On Shamima Begum and British citizenship


Despite the headline, I actually don’t want to talk about Shamima Begum in the specific very much in this article. I don’t want to get lost in discussing what it is she did that led the Home Office to strip her of her British citizenship; I want instead to focus on why I think that move by the government creates extremely problematic issues for what British citizenship actually is – for every British citizen, whatever their race, background or birthplace.

Stripping existing citizens of their citizenship is something I feel instinctively hostile towards. If someone who has become a British citizen does something really terrible, well, we made them a citizen and so it’s kind of our problem now. That, to me, is the citizenship deal. You can argue that British citizenship should be more difficult to acquire – that is a separate conversation – but I really think that citizenship confers rights and responsibilities in both the person who receives it and the state that grants it. The state in question shouldn’t be able to just take it away, regardless of how bad a crime is committed by one of its citizens. There is the criminal justice system as a means of punishment available and the UK’s is robust and not corrupt.

Let’s think this out. Say a white English guy commits a terrorist atrocity. Let’s make this even easier as a comparison with the Begum case: he runs off to the Middle East and joins a fundamentalist jihadi organisation and then, just to up the ante here, returns to England and masterminds some horrible atrocity in London or another English city. Would we strip this person of their citizenship? Even if their English ancestry was provable for every one of their forebearers back to 1066?

Okay, I made that one a little too easy, since you could rightly point out that doing so would obviously make such a person stateless (although there seems to be some big question marks on this in the Begum case, but I digress). What about if you had the same scenario outlined in the paragraph above – except the terrorist in this instance was white, born in England, as were his parents and three of his grandparents, with one of his grandparents having been Irish. Would the fact that, although this person doesn’t have an Irish passport and has never even considered applying for one, the fact that they are entitled to one mean that citizenship revocation would be seriously considered by the Home Office in this instance?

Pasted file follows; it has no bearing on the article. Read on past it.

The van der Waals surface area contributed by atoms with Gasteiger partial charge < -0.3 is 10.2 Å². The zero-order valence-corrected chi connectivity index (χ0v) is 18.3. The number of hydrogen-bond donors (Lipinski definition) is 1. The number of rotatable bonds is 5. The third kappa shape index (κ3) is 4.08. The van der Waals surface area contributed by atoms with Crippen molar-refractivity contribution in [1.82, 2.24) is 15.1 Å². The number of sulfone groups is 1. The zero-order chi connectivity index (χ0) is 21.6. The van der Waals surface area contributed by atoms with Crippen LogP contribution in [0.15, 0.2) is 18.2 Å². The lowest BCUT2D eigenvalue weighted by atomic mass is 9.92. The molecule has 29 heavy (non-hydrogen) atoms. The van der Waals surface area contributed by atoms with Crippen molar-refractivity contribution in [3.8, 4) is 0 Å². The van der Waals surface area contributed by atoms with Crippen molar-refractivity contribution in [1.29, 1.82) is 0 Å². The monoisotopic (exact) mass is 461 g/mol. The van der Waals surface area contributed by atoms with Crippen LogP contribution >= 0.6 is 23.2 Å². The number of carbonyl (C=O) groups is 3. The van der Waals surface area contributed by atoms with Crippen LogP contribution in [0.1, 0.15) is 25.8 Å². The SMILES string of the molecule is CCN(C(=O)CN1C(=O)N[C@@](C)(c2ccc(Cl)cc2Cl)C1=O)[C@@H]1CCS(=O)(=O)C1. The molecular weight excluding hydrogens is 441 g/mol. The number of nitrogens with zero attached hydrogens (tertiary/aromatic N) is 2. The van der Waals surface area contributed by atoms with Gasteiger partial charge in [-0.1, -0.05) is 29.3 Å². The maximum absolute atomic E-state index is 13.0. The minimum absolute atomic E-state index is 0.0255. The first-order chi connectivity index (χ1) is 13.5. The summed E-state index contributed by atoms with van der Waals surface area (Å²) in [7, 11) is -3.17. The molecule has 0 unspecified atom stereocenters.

I think you can see the point I’m making here, and the fact that this is intelligible says some scary things about what Shamima Begum having her citizenship revoked says about how we define British citizenship. Because it seems like the deal is that if you’re really English, then obviously having your citizenship taken away would be ludicrous and unthinkable; but for those who are very obviously of non-English heritage, that citizenship’s continuing validity becomes dependent on behaviour. Okay, behaviour involving joining horrific terrorist organisations that want to enslave the world, yes, but it’s conditional nonetheless. Further, the scale seems to be a sliding one: just how white are you that your British citizenship is unquestionable, regardless of what a horrible shit you turn out to be? How British are you ancestrally so that stripping your citizenship begins to become a possibility? Where is the genetic/geographic line in the sand where this starts to become relevant?

This is why Shamima Begum having her citizenship revoked is worth looking at for all British citizens. If someone can have theirs taken away for committing a crime, regardless of how horrible that crime may be, then it devalues the very idea of what British citizenship is for everyone. I think that’s worth talking about a little more than we are doing at present.

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Radix is the radical centre think tank. We welcome all contributions which promote system change, challenge established notions and re-imagine our societies. The views expressed here are those of the individual contributor and not necessarily shared by Radix.


  1. Edrich says

    I am the son of the Windrush generation who obtained a British passport for my first school trip aged 10. My daughter obtained her British passport aged five to go to Disneyland with her aunt. I had assumed she, at least, was safely British.

    The Shamima situation demonstrates the need for a new constitutional settlement and a written constitution. We need to seriously constraint the vile oligarchs of the political parties who govern us on whims.

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